Definition: A proton is a positively charge particle that resides within the atomic nucleus. The number of protons in the atomic nucleus is what determines the atomic number of an element, as outlined in the periodic table of the elements.

The proton has charge +1 (or, alternately, 1.602 x 10-19 Coulombs), the exact opposite of the -1 charge contained by the electron. In mass, however, there is no contest - the proton's mass is approximately 1,836 times that of an electron.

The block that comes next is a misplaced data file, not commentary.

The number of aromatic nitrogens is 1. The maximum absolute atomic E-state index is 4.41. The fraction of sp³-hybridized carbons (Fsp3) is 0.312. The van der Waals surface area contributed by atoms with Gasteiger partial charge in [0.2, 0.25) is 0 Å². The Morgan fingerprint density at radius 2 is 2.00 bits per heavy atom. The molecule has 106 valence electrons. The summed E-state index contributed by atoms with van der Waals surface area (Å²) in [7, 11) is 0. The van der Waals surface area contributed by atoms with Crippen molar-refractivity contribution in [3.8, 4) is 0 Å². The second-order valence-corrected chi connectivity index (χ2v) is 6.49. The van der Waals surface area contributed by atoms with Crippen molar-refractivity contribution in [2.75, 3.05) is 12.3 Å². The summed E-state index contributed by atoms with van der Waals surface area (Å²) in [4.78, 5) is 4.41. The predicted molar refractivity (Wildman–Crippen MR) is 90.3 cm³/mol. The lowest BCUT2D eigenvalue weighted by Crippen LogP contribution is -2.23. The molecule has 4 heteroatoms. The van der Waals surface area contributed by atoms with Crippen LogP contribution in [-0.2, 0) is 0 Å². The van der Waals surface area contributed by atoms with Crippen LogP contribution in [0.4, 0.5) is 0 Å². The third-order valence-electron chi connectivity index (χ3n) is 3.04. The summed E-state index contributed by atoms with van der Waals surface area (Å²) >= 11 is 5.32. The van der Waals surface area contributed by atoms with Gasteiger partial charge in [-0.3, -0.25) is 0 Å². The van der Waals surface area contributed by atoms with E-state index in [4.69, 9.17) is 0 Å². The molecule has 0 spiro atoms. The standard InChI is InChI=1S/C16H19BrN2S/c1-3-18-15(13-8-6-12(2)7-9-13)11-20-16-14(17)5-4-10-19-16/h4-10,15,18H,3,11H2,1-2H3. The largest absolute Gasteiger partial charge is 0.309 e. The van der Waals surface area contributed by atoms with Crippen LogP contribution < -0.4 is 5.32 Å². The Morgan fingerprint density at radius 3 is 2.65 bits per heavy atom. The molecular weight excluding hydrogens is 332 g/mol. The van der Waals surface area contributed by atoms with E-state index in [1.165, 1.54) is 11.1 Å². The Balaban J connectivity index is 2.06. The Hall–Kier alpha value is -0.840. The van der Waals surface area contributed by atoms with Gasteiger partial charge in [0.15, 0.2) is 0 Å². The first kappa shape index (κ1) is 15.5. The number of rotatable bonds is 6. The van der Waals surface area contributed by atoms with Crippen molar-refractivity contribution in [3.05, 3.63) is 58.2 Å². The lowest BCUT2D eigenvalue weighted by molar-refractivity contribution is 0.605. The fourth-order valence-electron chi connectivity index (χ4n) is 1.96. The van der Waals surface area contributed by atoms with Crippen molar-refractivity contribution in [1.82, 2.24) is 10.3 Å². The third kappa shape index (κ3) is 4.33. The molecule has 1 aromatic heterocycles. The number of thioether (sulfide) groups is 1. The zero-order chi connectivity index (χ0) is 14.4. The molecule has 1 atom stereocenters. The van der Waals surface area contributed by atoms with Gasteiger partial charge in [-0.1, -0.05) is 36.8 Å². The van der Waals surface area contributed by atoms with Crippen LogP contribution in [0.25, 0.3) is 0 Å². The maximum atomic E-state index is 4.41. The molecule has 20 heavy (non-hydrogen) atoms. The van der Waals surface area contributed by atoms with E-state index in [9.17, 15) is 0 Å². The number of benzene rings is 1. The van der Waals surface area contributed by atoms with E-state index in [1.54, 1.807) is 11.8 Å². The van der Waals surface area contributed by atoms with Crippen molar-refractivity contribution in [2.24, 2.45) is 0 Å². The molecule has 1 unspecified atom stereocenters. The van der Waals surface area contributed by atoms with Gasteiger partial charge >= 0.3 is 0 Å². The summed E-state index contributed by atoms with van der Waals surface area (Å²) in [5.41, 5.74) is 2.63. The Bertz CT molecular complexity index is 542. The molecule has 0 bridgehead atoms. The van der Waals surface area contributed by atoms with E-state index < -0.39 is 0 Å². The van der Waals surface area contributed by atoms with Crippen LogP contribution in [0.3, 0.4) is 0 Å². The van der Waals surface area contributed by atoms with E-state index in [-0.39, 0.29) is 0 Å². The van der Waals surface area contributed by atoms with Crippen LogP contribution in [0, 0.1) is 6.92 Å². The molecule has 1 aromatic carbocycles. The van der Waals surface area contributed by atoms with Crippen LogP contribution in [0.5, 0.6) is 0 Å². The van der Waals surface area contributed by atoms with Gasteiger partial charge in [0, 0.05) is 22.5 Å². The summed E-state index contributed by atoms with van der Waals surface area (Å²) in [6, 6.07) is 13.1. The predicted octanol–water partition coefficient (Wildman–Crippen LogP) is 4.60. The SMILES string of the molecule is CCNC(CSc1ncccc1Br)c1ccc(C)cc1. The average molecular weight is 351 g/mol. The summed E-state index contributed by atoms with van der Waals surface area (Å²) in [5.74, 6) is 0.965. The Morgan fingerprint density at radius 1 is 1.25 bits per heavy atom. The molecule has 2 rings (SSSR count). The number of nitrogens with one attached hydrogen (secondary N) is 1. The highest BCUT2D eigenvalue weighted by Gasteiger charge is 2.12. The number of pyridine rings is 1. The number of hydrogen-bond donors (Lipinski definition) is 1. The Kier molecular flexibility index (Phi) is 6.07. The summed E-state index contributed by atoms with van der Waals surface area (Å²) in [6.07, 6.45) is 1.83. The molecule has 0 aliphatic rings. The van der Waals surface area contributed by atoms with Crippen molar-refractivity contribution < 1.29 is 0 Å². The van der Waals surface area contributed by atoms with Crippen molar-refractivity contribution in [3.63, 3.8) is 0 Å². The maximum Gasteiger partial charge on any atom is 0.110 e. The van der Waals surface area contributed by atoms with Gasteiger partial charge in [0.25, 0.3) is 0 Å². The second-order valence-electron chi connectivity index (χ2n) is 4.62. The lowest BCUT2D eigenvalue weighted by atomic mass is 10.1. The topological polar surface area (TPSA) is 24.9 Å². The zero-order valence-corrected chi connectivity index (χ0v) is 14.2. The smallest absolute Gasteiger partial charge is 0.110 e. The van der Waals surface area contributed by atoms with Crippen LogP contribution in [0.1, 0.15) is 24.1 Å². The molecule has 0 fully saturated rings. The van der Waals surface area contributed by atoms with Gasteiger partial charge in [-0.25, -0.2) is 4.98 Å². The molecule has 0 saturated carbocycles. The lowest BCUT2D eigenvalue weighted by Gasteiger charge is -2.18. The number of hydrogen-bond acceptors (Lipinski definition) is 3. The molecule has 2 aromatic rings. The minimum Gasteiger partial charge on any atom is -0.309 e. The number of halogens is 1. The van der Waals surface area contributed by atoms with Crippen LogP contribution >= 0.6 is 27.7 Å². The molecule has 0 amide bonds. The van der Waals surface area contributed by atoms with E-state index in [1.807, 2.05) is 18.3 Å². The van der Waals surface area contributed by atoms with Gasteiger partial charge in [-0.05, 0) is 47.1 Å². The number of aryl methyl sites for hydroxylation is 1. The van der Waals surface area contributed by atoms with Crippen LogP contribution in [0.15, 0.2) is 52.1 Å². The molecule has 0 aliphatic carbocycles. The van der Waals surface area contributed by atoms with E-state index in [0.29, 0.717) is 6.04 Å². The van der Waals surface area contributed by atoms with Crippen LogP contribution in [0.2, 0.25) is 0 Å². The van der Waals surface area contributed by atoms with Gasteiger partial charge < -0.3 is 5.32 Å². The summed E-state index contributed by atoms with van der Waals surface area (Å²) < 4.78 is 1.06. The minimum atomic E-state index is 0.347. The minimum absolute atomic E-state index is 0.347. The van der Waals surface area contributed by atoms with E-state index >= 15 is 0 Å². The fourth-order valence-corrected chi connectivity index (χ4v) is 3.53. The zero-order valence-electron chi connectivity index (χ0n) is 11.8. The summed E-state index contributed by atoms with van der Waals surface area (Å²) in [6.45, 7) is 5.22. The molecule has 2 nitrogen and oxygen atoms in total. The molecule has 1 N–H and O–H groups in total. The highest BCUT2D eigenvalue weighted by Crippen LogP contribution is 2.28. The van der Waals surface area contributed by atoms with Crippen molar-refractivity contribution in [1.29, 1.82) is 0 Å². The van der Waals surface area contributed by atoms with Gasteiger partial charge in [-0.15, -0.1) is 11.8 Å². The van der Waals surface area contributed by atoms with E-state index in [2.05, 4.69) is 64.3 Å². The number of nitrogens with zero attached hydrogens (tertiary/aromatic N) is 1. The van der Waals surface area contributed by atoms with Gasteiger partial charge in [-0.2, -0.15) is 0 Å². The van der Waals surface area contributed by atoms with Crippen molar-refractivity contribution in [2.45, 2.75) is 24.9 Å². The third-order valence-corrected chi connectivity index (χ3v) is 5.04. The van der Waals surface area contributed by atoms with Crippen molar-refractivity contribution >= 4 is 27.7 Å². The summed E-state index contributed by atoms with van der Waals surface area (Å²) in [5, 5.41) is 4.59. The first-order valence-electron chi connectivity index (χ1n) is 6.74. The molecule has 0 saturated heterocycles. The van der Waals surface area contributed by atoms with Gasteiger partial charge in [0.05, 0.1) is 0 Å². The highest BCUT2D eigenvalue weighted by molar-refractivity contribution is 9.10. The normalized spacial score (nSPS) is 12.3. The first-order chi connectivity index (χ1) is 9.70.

Discovery of the Proton

The proton was discovered by Ernest Rutherford in 1918 (though the concept had been earlier suggested by the work of Eugene Goldstein). The proton was long believed to be an elementary particle until the discovery of quarks. In the quark model, it is now understood that the proton is comprised of two up quarks and one down quark, mediated by gluons in the Standard Model of quantum physics.

Proton Details

Since the proton is in the atomic nucleus, it is a nucleon. Since it has a spin of -1/2, it is a fermion. Since it is composed of three quarks, it is a triquark baryon, a type of hadron. (As should be clear at this point, physicists really enjoy making categories for particles.)
  • Mass: 938 MeV/c2 = 1.67 x 10-27 kg
  • Charge: +1 fundamental unit = 1.602 x 10-19 Coulombs
  • Diameter: 1.65 x 10-15 m